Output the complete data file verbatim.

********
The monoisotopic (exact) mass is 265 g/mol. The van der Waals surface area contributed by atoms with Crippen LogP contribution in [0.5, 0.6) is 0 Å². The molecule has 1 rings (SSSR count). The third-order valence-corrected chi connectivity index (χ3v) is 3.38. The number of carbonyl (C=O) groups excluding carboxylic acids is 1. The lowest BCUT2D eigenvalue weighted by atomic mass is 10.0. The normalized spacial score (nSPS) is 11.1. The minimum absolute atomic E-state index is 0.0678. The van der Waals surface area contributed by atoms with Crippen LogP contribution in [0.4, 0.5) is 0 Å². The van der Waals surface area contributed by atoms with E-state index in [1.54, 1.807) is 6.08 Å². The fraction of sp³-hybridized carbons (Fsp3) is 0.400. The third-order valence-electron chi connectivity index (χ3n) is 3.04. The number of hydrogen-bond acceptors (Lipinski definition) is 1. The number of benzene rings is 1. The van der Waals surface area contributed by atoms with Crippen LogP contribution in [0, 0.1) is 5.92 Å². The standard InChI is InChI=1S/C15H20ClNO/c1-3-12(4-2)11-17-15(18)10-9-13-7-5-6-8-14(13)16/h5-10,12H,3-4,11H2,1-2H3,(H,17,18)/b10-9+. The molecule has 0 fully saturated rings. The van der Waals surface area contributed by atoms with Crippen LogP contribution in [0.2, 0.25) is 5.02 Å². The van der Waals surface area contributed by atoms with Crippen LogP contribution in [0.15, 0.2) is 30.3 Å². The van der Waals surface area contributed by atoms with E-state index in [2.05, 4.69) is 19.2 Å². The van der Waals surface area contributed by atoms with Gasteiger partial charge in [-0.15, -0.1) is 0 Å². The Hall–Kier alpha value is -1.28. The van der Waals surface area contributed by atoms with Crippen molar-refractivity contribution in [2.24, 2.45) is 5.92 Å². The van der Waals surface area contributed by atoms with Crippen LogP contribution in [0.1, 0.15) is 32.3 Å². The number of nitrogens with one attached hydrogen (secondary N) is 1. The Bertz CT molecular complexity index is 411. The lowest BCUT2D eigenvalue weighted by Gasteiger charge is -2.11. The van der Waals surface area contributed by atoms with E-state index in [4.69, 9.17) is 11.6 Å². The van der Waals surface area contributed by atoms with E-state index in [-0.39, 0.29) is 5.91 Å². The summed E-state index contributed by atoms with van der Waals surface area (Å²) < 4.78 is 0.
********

The monoisotopic (exact) mass is 265 g/mol. The van der Waals surface area contributed by atoms with Crippen LogP contribution in [0.5, 0.6) is 0 Å². The molecule has 1 rings (SSSR count). The third-order valence-corrected chi connectivity index (χ3v) is 3.38. The number of carbonyl (C=O) groups excluding carboxylic acids is 1. The lowest BCUT2D eigenvalue weighted by atomic mass is 10.0. The normalized spacial score (nSPS) is 11.1. The minimum absolute atomic E-state index is 0.0678. The van der Waals surface area contributed by atoms with Crippen LogP contribution in [0.4, 0.5) is 0 Å². The van der Waals surface area contributed by atoms with E-state index in [1.54, 1.807) is 6.08 Å². The fraction of sp³-hybridized carbons (Fsp3) is 0.400. The third-order valence-electron chi connectivity index (χ3n) is 3.04. The number of hydrogen-bond acceptors (Lipinski definition) is 1. The number of benzene rings is 1. The van der Waals surface area contributed by atoms with Crippen LogP contribution in [0, 0.1) is 5.92 Å². The standard InChI is InChI=1S/C15H20ClNO/c1-3-12(4-2)11-17-15(18)10-9-13-7-5-6-8-14(13)16/h5-10,12H,3-4,11H2,1-2H3,(H,17,18)/b10-9+. The molecule has 0 fully saturated rings. The van der Waals surface area contributed by atoms with Crippen LogP contribution in [0.2, 0.25) is 5.02 Å². The van der Waals surface area contributed by atoms with Crippen LogP contribution in [0.15, 0.2) is 30.3 Å². The van der Waals surface area contributed by atoms with E-state index in [2.05, 4.69) is 19.2 Å². The van der Waals surface area contributed by atoms with Gasteiger partial charge in [-0.15, -0.1) is 0 Å². The Hall–Kier alpha value is -1.28. The van der Waals surface area contributed by atoms with Crippen molar-refractivity contribution in [2.24, 2.45) is 5.92 Å². The van der Waals surface area contributed by atoms with Crippen LogP contribution in [0.1, 0.15) is 32.3 Å². The number of nitrogens with one attached hydrogen (secondary N) is 1. The Bertz CT molecular complexity index is 411. The lowest BCUT2D eigenvalue weighted by Gasteiger charge is -2.11. The van der Waals surface area contributed by atoms with E-state index in [4.69, 9.17) is 11.6 Å². The van der Waals surface area contributed by atoms with E-state index in [-0.39, 0.29) is 5.91 Å². The summed E-state index contributed by atoms with van der Waals surface area (Å²) < 4.78 is 0.